Cybersecurity spam alerts reached Friday and Saturday the Federal Bureau of Investigation’s (FBI) external email servers by unleashing a wave of fake emails addressing a misleading cyberattack warnings to thousands of people and companies.
In a statement, the FBI revealed that the spam alerts emitted from its Law Enforcement Enterprise Portal (LEEP) system, utilized for communicational purposes between local officials and the states. LEEP’s system acts as a gateway for these authorities to disclose intel on ongoing investigations.
Contradictory to emerging public opinion on the matter, the cybersecurity breach did not address the FBI’s largest corporate email service.
“No actor was able to access or compromise any data or (personally identifiable information) on FBI’s network,” the federal entity disclosed.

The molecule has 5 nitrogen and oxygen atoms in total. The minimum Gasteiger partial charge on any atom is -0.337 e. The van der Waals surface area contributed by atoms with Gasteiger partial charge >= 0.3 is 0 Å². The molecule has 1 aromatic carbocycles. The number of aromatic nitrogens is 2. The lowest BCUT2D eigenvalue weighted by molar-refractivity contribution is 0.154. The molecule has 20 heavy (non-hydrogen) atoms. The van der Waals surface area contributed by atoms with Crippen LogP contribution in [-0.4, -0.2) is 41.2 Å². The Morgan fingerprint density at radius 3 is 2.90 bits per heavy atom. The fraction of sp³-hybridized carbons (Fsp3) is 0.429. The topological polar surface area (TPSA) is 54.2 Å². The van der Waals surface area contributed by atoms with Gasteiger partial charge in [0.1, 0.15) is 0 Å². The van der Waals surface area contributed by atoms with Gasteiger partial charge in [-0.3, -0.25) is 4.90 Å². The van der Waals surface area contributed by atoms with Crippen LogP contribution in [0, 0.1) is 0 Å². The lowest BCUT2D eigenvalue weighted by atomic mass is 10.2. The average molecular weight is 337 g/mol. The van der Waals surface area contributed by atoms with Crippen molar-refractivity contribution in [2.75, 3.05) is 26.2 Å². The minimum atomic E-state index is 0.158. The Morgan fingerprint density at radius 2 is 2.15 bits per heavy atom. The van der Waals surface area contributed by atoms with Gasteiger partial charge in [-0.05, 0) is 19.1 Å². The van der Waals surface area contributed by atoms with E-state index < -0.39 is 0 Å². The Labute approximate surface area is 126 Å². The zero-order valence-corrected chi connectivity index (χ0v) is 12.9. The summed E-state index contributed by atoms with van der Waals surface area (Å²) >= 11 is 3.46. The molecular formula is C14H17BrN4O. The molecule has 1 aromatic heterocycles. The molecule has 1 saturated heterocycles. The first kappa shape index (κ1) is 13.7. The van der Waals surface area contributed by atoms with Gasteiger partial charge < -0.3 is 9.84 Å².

“Once we learned of the incident we quickly remediated the software vulnerability, warned partners to disregard the fake emails, and confirmed the integrity of our networks,” it added.
The cybercriminals gained access to LEEP by implementing a “software misconfiguration,” followed by an email blast addressing what happened from a digital ID ending with “@ic.fbi.gov,” to ensure legitimacy, according to the Bureau’s press release.
Once the Federal entity detected the malicious threat, the FBI took offline all its compromised hardware, and any existing vulnerability was “quickly remediated.” In parallel, with reference to the governmental agency, the hackers foundered in accessing the FBI files.
“While the illegitimate email originated from an FBI operated server, that server was dedicated to pushing notifications for LEEP and was not part of the FBI’s corporate email service,” the agency revealed in its updated statement on Sunday.